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The Soap Factory Presents: The Erasers
Opening Reception: Saturday, May 21st 7-11pm // Exhibition Runs: May 21 - Jul 17, 2011

Curator Corinna Kirsch brings together artists from the United States and Europe for an exhibition mixing the formal language of minimal and conceptual art with the intimacy of personal cultural memory.

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Participating Artists: Jesse Durost, Beth Jeffries Barnes, Matthew Metzger, Sam Moyer, Ruben Nusz, Halsey Rodman, Mike Ruiz, Justin Schlepp, Natascha Snellman


Watch interviews with the artists and curator on SFG4:

The Erasers from Soap Factory on Vimeo.


In the French writer Alain Robbe-Grillet’s book, The Erasers, a detective shows up in a small town to solve a series of murders; but during his investigation, he pays more attention to objects than to people. As a cover for his inquiries, he searches for an eraser he saw once, years ago; a piece of evidence. Even though he made up this story, he soon begins to doubt himself, thinking that maybe he did, in fact encounter this remarkable object before. And so, he continues his obsessive search for this miniscule object without an origin, without knowing if he has tricked himself about his past.

The works in this exhibition are all ‘erasers’: both objects imagined as something more important and mysterious than their physical shape might suggest and objects which contain the action to efface, censure, and delete the past. An object is never a mere thing, an eraser is never just an eraser. The works in this exhibition act as gathering points for the myriad relationships between humans and the inanimate things that surround us—everything from blankets to the internet. As such complex objects, they reference the past and what has been lost and forgotten through time; but they also emphasize our sociability with objects and how they actively influence us, just as we, in a reciprocal relationship, influence them.

As an eraser deletes, it creates something new. When pop artist Robert Rauschenberg erased a drawing by abstract expressionist Willem de Kooning, de Kooning’s original sketch never completely disappeared. Rather than creating a blank page, the marks of Rauschenberg’s eraser changed the texture of the drawing surface but never completely rid itself of de Kooning’s inky shadows. Much of contemporary art practice acts as shadows, like things washed ashore on a beach belonging to someone else’s past.

The different modes of art-making taken on by the artists in The Erasers are rife with attempts to reign in the chaos of a present shot through with holes of the past. The ‘contemporary’ is about time: art historian Terry Smith has proposed that ‘contemporary’ art must embrace multiple and conflicting versions of time that operate simultaneously, an “insistent presentness of multiple, often incompatible temporalities...moving in many different directions: backward traveling, forward trending, sideways sliding, in suspension, stilled, bent, warped, or repeated.” As much as we try to hold onto the past, the present moves forwards and the night continues to fall. And yet, with the night—a sublime blackness—come pathways and pauses for repeated beginnings, however uncertain and misty the present. The past is never so distant, as time grows over and upon itself, a large mass of the past rolled into the present.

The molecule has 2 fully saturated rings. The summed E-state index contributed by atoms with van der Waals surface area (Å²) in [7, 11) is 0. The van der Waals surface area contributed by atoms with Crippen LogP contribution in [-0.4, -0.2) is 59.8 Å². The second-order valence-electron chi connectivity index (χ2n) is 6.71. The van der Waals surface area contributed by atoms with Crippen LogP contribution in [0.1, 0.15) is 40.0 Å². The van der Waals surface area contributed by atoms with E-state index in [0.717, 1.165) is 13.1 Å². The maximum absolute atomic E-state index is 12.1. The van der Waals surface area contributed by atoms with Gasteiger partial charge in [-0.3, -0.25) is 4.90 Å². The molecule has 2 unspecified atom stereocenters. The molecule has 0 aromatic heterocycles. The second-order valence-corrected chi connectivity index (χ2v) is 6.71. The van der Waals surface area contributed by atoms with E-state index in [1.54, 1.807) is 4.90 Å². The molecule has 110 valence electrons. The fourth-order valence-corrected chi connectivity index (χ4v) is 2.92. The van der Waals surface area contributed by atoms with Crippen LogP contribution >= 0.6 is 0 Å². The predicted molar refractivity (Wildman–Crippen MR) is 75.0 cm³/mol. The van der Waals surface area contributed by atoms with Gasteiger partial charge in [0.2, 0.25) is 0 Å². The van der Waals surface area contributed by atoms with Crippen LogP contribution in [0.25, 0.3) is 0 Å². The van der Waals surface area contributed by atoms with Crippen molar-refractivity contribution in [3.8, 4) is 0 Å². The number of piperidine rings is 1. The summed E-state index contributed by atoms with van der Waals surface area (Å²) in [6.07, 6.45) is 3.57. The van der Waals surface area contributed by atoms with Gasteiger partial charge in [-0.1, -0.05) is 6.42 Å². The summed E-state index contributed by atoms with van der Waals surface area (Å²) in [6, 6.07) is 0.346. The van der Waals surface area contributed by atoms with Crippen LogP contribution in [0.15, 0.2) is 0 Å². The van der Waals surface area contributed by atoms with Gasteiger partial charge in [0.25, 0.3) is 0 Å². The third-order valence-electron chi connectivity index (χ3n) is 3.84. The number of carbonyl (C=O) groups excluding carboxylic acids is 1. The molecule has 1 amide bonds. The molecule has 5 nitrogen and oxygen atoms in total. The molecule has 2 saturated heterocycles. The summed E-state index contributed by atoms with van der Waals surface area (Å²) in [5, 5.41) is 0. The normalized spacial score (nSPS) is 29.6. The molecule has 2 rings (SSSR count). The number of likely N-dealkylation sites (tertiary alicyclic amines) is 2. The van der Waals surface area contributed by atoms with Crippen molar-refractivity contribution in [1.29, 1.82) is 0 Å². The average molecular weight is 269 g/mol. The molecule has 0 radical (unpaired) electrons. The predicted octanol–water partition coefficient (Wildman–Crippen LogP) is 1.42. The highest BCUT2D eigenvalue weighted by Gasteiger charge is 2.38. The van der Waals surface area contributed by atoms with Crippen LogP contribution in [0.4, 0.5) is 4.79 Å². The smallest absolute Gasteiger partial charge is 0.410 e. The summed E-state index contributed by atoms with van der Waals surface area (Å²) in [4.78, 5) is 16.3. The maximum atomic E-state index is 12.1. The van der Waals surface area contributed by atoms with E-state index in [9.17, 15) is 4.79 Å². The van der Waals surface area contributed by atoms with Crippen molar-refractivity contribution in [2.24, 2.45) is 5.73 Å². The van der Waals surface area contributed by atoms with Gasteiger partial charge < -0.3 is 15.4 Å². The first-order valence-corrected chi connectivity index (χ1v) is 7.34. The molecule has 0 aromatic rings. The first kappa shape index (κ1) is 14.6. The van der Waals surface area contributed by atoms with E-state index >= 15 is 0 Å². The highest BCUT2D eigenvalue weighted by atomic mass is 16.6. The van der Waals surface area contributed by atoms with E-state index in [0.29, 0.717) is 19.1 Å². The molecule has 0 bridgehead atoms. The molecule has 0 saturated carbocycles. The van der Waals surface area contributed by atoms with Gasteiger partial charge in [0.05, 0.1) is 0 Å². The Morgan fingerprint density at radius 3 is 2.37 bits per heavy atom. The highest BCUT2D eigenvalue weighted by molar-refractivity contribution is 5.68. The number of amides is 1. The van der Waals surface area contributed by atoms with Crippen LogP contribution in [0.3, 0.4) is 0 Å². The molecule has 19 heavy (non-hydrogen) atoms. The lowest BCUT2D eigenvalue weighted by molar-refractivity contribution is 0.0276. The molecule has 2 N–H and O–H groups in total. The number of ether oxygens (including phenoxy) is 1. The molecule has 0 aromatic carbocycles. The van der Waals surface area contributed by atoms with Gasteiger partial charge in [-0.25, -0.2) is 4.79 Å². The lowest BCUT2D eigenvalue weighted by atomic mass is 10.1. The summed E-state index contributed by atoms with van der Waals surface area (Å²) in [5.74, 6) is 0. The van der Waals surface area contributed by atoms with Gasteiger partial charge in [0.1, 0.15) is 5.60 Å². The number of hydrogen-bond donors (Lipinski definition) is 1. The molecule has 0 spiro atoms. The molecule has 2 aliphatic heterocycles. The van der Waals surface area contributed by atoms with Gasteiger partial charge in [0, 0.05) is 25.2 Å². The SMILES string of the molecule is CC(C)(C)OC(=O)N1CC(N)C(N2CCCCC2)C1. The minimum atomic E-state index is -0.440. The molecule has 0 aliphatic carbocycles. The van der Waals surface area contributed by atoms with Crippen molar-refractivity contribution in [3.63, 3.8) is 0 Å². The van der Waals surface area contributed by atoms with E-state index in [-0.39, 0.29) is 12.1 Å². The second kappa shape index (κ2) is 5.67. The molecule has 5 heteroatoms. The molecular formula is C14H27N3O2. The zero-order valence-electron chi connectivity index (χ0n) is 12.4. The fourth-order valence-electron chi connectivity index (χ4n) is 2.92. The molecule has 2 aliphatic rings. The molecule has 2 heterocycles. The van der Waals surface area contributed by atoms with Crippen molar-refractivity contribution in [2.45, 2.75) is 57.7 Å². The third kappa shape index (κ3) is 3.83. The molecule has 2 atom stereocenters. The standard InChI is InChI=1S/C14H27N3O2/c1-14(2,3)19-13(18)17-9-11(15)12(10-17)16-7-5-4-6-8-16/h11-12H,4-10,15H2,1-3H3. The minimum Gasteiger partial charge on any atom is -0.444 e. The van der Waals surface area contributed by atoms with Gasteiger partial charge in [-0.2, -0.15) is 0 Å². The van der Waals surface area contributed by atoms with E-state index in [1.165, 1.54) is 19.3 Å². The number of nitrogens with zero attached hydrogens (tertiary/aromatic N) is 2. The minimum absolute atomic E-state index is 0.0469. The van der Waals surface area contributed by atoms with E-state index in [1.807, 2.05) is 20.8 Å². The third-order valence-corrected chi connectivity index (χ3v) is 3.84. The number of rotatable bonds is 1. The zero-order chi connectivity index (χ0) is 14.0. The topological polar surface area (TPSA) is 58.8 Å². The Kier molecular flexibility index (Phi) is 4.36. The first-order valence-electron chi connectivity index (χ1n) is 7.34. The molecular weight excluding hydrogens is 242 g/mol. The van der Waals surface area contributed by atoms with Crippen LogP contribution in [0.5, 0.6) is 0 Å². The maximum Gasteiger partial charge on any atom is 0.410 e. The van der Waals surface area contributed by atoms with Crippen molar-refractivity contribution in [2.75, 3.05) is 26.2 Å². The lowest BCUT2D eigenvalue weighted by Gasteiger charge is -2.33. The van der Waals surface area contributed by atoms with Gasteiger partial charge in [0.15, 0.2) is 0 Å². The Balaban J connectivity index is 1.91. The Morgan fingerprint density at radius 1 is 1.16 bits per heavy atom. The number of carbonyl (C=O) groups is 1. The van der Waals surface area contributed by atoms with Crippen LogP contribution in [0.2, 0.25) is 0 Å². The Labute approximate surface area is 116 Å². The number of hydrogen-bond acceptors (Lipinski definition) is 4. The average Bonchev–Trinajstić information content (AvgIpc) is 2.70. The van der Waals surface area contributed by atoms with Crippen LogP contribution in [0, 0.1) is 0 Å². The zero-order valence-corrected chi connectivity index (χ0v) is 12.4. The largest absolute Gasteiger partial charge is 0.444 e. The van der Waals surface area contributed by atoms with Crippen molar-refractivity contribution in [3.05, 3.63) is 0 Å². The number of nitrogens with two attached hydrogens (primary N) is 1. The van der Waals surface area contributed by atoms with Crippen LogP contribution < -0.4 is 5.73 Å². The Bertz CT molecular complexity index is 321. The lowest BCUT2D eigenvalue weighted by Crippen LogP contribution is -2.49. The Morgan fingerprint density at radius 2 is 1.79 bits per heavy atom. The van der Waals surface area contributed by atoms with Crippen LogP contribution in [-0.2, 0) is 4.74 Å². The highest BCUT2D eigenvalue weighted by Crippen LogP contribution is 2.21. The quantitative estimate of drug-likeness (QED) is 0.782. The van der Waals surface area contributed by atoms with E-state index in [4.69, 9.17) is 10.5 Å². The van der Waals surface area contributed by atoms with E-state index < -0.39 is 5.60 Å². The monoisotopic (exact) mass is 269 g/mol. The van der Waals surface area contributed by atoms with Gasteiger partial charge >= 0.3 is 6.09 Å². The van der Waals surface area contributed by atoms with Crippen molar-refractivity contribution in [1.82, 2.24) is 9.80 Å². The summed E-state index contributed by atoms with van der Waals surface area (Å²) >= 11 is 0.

By utilizing this secret life of materials, the artists in The Erasers can embrace the stream of dislocations where at any one moment objects, like ourselves, can one be thing and then, in the very next breath, another. This material longing is neither simple nostalgia nor coldly calculated
appropriation. Those explanations would be too easy for works emblazoned with melodrama, humor, and beauty—like a sigh or a gasp of authenticity in the brash, ironic air of contemporary art. These works are as much gorgeous and seductive objects as they are conceptual projects. Conceptually, the works incline toward sentiment and exaggeration. Paranoid notions of irretrievability abound, creating an anxiety that the viewer might be (and, in an art gallery, probably is) merely repeating the actions of another. Time, emotion, and the body commingle in these artworks, rearrangements of active everyday encounters distilled into object.

About the curator:
Corinna Kirsch is a writer and curator currently based in Berlin. From 2009 – 2010 she was the O’Brien Curatorial Fellow at The Weisman Art Museum. In 2010, she was awarded the C Magazine New Critics Prize for art criticism. She received a Master of Arts in Modern Art History, Theory, and Criticism at The School of the Art Institute of Chicago.